Malaysia’s Gender Budget Group notes the step taken by Finance Minister Tengku Zafrul Aziz in his role as coordinating minister for the national recovery plan (Pemulih) in conducting dialogues with various sectors.
We urge the minister to also host in-depth discussions with the public and civil society organisations on the ground. Cooperation across all quarters is essential to ensure nobody is left behind in Malaysia’s economic recovery.
The Gender Budget Group is a coalition of 17 organisations calling for gender-responsive budgeting. We are extremely concerned that the national recovery plan package does not meet social protection requirements for the most vulnerable in this pandemic – particularly single mothers, specifically women who are separated but not formally divorced, women employed in the informal sector, households headed by persons with disabilities, survivors of violence and those struggling with their mental health.
Over the course of a year, several movement control orders, coupled with the pandemic, have exacerbated existing gender inequalities. The number of employed women during the pandemic in Malaysia fell by 2.5% and reports of gender-based violence surged. In the first half of 2021 alone, Women’s Aid Organisation (WAO) hotlines received 1,572 calls reporting domestic violence, a fourfold increase from pre-Covid calls, while the women’s ministry reported over 900 cases of domestic violence just in the first four months of 2021 alone.
It is alarming that recent statistics released by the police showed that 83.5% of suicide cases between 2019 and May 2021 were women. The current recovery plan does not sufficiently acknowledge and address these gender gaps.
There is palpable distress in our country, which requires a recovery package that is gender-sensitive and takes into account the needs on the ground to reach the furthest left behind.
As such, we ask the government to study these critical recommendations:
Incentives that also benefit those in the informal workforce
Inclusive wage subsidy policies: Women in Malaysia make up 43.7% of the informal workforce. These women do not benefit from wage subsidy policies under the recovery plan. PenjanaKerjaya 3.0, the job hiring incentive, has lowered its wage threshold from RM1,500 to RM1,200 but this still does not reach the most vulnerable women. For example, a significant number of single mothers earn below RM980 (the old poverty line). Employment contract periods to qualify for PenjanaKerjaya 3.0 have been relaxed (from at least one year to six months) for workers who are aged 50 and above, disabled or former convicts, yet no exceptions have been made targeting women.
Ensure accessibility of schemes: Schemes such as Tekun (receiving a RM100m boost) can move women from informal work to a formal category. However, accessing these schemes remains a barrier as the majority of government interactions now take place online and there is a growing digital divide. As the government invests more in online marketing for cooperatives and the digital empowerment of entrepreneurs, more must also be done to ensure the most vulnerable are not left behind by a lack of access to government aid.
Better-serving financial aid structures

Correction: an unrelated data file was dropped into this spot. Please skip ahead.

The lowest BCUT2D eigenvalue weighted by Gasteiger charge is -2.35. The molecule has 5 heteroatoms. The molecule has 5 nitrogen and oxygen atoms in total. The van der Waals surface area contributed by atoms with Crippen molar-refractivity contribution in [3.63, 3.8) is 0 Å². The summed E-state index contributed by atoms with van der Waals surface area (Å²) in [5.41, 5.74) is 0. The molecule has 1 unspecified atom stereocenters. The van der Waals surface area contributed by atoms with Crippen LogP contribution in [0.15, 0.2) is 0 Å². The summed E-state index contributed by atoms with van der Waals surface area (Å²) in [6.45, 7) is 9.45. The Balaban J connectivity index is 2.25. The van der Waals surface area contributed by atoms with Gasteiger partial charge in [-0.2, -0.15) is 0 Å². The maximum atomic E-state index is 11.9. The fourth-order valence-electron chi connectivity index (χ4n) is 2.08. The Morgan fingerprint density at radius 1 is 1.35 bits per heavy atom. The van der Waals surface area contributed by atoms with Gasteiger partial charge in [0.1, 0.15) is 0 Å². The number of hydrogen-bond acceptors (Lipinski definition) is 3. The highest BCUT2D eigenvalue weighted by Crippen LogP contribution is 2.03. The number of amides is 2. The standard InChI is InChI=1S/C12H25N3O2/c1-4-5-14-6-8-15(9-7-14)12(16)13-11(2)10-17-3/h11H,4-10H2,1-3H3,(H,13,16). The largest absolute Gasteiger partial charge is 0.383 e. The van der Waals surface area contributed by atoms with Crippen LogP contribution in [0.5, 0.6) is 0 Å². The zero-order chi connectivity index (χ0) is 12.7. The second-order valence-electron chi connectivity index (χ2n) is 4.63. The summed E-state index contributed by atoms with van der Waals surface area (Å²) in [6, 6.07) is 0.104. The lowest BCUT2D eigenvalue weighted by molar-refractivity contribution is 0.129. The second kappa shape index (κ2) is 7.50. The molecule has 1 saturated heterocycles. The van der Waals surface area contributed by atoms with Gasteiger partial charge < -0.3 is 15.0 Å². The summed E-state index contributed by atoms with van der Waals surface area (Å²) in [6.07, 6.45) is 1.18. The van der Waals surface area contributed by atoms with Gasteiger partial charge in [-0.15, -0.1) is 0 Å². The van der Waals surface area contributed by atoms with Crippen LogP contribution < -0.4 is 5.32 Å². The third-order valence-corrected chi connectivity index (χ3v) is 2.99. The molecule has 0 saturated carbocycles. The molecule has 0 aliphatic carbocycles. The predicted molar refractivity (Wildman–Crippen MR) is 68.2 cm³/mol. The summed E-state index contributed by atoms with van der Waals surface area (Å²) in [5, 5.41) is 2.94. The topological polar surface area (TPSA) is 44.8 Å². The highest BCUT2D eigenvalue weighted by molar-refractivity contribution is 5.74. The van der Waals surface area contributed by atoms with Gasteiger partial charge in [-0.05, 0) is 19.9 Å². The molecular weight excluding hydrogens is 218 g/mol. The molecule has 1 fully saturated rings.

Structured disbursement of funds: Sustainable and accessible disbursement of financial assistance under the recovery plan is needed especially for single mothers, women who are separated but not formally divorced, and households headed by females and persons with disabilities.
Account for non-digital access: As the government moves towards online disbursement, it must also ensure those without bank accounts (around 8% of the adult population in Malaysia, or 1.7 million people), of which 86% earn low or no income, are included. Of those without bank accounts, 55% are women.
Strengthen social support in Covid economic recovery
Develop psychosocial support networks: The spike in suicide rates signals an urgent public health crisis that needs to be handled with great sensitivity and care. The RM15m allocation for psychosocial support must be increased and must include awareness campaigns, especially for vulnerable groups and to subsidise community and private sector mental health practitioners. As it stands, Malaysia needs thousands more trained in psychosocial support.
Added childcare allocation: The RM3,000 Bantuan Khas Taska aid allocated to childcare and kindergarten operators is good, but it only benefits registered operators, leaving out informal home-based childcare centres that families from the bottom 40% of households depend on. The allocation should be complemented with direct subsidies to mothers and/or families to cover the cost of childcare services and essentials such as baby formula and diapers, which carry a burden of cost for families.
These recommendations are only a glimpse into the lasting gendered socioeconomic impact of the pandemic. The Gender Budget Group believes that the most beneficial, people-centred recovery plan must include participation from all sectors. To this effect, it is imperative that the recovery plan is debated and unpacked in the parliamentary session. The ministry must also ensure adequate public participation and consultation with civil society is reflected in the plan.
We hope the minister and his office will engage in dialogue with civil society who are assisting the most vulnerable in our society as Malaysians face dire situations.
The Gender Budget Group (GBG) is a coalition of several civil society organisations spearheaded by Engender Consultancy and the Women’s Aid Organisation (WAO), who advocate and promote gender-responsive budgeting across all policies, programmes and resource allocations to ensure that different needs are effectively catered to in the budget. This is important particularly in a public health crisis, as so many groups are yet to be considered and planned for in our budgetary process.